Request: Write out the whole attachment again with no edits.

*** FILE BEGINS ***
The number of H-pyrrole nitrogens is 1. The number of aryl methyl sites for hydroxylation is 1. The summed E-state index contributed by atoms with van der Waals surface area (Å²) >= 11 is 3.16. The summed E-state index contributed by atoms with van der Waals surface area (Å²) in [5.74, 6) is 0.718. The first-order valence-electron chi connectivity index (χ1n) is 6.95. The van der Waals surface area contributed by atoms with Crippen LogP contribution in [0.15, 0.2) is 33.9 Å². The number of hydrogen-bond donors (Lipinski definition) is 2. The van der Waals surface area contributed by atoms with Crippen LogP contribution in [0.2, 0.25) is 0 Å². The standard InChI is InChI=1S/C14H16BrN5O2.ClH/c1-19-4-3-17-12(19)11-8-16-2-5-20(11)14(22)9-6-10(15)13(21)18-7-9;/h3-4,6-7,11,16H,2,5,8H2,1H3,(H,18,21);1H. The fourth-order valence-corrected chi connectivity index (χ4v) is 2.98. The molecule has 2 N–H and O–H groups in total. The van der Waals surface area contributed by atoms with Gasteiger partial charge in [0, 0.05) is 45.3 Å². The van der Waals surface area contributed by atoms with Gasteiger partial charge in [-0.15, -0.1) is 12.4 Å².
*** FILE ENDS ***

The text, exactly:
The number of H-pyrrole nitrogens is 1. The number of aryl methyl sites for hydroxylation is 1. The summed E-state index contributed by atoms with van der Waals surface area (Å²) >= 11 is 3.16. The summed E-state index contributed by atoms with van der Waals surface area (Å²) in [5.74, 6) is 0.718. The first-order valence-electron chi connectivity index (χ1n) is 6.95. The van der Waals surface area contributed by atoms with Crippen LogP contribution in [0.15, 0.2) is 33.9 Å². The number of hydrogen-bond donors (Lipinski definition) is 2. The van der Waals surface area contributed by atoms with Crippen LogP contribution in [0.2, 0.25) is 0 Å². The standard InChI is InChI=1S/C14H16BrN5O2.ClH/c1-19-4-3-17-12(19)11-8-16-2-5-20(11)14(22)9-6-10(15)13(21)18-7-9;/h3-4,6-7,11,16H,2,5,8H2,1H3,(H,18,21);1H. The fourth-order valence-corrected chi connectivity index (χ4v) is 2.98. The molecule has 2 N–H and O–H groups in total. The van der Waals surface area contributed by atoms with Gasteiger partial charge in [0, 0.05) is 45.3 Å². The van der Waals surface area contributed by atoms with Gasteiger partial charge in [-0.15, -0.1) is 12.4 Å².